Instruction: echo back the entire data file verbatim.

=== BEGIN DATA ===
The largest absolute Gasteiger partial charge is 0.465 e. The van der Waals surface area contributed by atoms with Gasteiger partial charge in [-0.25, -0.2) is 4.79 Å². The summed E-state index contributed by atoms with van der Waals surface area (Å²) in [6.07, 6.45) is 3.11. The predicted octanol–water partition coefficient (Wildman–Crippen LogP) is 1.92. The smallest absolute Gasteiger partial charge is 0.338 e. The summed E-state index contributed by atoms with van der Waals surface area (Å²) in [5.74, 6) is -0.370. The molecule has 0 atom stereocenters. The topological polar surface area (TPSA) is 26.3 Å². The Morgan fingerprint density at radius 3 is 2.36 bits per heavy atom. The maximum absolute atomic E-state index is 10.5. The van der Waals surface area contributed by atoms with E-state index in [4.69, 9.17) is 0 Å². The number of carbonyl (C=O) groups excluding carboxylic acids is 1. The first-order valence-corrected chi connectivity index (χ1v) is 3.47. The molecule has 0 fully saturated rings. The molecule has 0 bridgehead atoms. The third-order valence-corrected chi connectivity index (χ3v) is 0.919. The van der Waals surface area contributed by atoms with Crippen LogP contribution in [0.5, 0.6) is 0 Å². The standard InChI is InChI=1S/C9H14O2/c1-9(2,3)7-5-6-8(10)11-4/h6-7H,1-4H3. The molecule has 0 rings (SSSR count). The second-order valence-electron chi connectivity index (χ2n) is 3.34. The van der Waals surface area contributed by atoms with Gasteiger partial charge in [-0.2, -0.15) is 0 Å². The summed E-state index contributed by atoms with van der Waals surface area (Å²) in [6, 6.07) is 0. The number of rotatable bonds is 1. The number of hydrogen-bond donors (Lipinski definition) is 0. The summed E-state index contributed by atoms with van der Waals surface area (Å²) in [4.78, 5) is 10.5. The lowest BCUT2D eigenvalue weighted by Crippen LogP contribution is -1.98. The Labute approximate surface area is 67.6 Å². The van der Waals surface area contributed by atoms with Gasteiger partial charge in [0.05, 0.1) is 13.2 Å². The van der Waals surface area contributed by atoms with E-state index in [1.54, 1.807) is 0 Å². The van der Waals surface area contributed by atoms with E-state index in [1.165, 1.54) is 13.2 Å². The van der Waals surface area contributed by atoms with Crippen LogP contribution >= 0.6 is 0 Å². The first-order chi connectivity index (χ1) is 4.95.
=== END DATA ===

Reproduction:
The largest absolute Gasteiger partial charge is 0.465 e. The van der Waals surface area contributed by atoms with Gasteiger partial charge in [-0.25, -0.2) is 4.79 Å². The summed E-state index contributed by atoms with van der Waals surface area (Å²) in [6.07, 6.45) is 3.11. The predicted octanol–water partition coefficient (Wildman–Crippen LogP) is 1.92. The smallest absolute Gasteiger partial charge is 0.338 e. The summed E-state index contributed by atoms with van der Waals surface area (Å²) in [5.74, 6) is -0.370. The molecule has 0 atom stereocenters. The topological polar surface area (TPSA) is 26.3 Å². The Morgan fingerprint density at radius 3 is 2.36 bits per heavy atom. The maximum absolute atomic E-state index is 10.5. The van der Waals surface area contributed by atoms with E-state index in [4.69, 9.17) is 0 Å². The number of carbonyl (C=O) groups excluding carboxylic acids is 1. The first-order valence-corrected chi connectivity index (χ1v) is 3.47. The molecule has 0 fully saturated rings. The molecule has 0 bridgehead atoms. The third-order valence-corrected chi connectivity index (χ3v) is 0.919. The van der Waals surface area contributed by atoms with Crippen LogP contribution in [0.5, 0.6) is 0 Å². The standard InChI is InChI=1S/C9H14O2/c1-9(2,3)7-5-6-8(10)11-4/h6-7H,1-4H3. The molecule has 0 rings (SSSR count). The second-order valence-electron chi connectivity index (χ2n) is 3.34. The van der Waals surface area contributed by atoms with Gasteiger partial charge in [-0.2, -0.15) is 0 Å². The summed E-state index contributed by atoms with van der Waals surface area (Å²) in [6, 6.07) is 0. The number of rotatable bonds is 1. The number of hydrogen-bond donors (Lipinski definition) is 0. The summed E-state index contributed by atoms with van der Waals surface area (Å²) in [4.78, 5) is 10.5. The lowest BCUT2D eigenvalue weighted by Crippen LogP contribution is -1.98. The Labute approximate surface area is 67.6 Å². The van der Waals surface area contributed by atoms with Gasteiger partial charge in [0.05, 0.1) is 13.2 Å². The van der Waals surface area contributed by atoms with E-state index in [1.54, 1.807) is 0 Å². The van der Waals surface area contributed by atoms with E-state index in [1.165, 1.54) is 13.2 Å². The van der Waals surface area contributed by atoms with Crippen LogP contribution >= 0.6 is 0 Å². The first-order chi connectivity index (χ1) is 4.95.